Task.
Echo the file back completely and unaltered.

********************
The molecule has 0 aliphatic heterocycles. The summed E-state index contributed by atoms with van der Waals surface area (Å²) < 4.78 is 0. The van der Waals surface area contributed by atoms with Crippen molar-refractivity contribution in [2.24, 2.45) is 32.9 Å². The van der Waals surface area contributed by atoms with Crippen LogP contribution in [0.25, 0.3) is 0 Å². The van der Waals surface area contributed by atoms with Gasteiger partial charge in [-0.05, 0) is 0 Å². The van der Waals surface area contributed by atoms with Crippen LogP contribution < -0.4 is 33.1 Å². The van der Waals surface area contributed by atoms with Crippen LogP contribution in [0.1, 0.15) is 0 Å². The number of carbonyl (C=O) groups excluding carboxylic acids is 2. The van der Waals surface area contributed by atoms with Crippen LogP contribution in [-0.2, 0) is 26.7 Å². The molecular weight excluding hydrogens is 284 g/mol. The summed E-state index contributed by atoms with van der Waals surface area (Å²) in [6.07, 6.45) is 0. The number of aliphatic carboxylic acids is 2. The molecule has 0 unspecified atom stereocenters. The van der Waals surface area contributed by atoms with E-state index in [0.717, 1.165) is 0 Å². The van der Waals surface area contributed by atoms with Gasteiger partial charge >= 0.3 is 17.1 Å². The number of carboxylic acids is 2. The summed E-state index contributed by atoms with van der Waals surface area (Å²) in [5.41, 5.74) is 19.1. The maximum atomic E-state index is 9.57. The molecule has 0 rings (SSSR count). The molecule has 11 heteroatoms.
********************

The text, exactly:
The molecule has 0 aliphatic heterocycles. The summed E-state index contributed by atoms with van der Waals surface area (Å²) < 4.78 is 0. The van der Waals surface area contributed by atoms with Crippen molar-refractivity contribution in [2.24, 2.45) is 32.9 Å². The van der Waals surface area contributed by atoms with Crippen LogP contribution in [0.25, 0.3) is 0 Å². The van der Waals surface area contributed by atoms with Gasteiger partial charge in [-0.05, 0) is 0 Å². The van der Waals surface area contributed by atoms with Crippen LogP contribution < -0.4 is 33.1 Å². The van der Waals surface area contributed by atoms with Crippen LogP contribution in [0.1, 0.15) is 0 Å². The number of carbonyl (C=O) groups excluding carboxylic acids is 2. The van der Waals surface area contributed by atoms with Crippen LogP contribution in [-0.2, 0) is 26.7 Å². The molecular weight excluding hydrogens is 284 g/mol. The summed E-state index contributed by atoms with van der Waals surface area (Å²) in [6.07, 6.45) is 0. The number of aliphatic carboxylic acids is 2. The molecule has 0 unspecified atom stereocenters. The van der Waals surface area contributed by atoms with E-state index in [0.717, 1.165) is 0 Å². The van der Waals surface area contributed by atoms with Gasteiger partial charge >= 0.3 is 17.1 Å². The number of carboxylic acids is 2. The summed E-state index contributed by atoms with van der Waals surface area (Å²) in [5.41, 5.74) is 19.1. The maximum atomic E-state index is 9.57. The molecule has 0 rings (SSSR count). The molecule has 11 heteroatoms.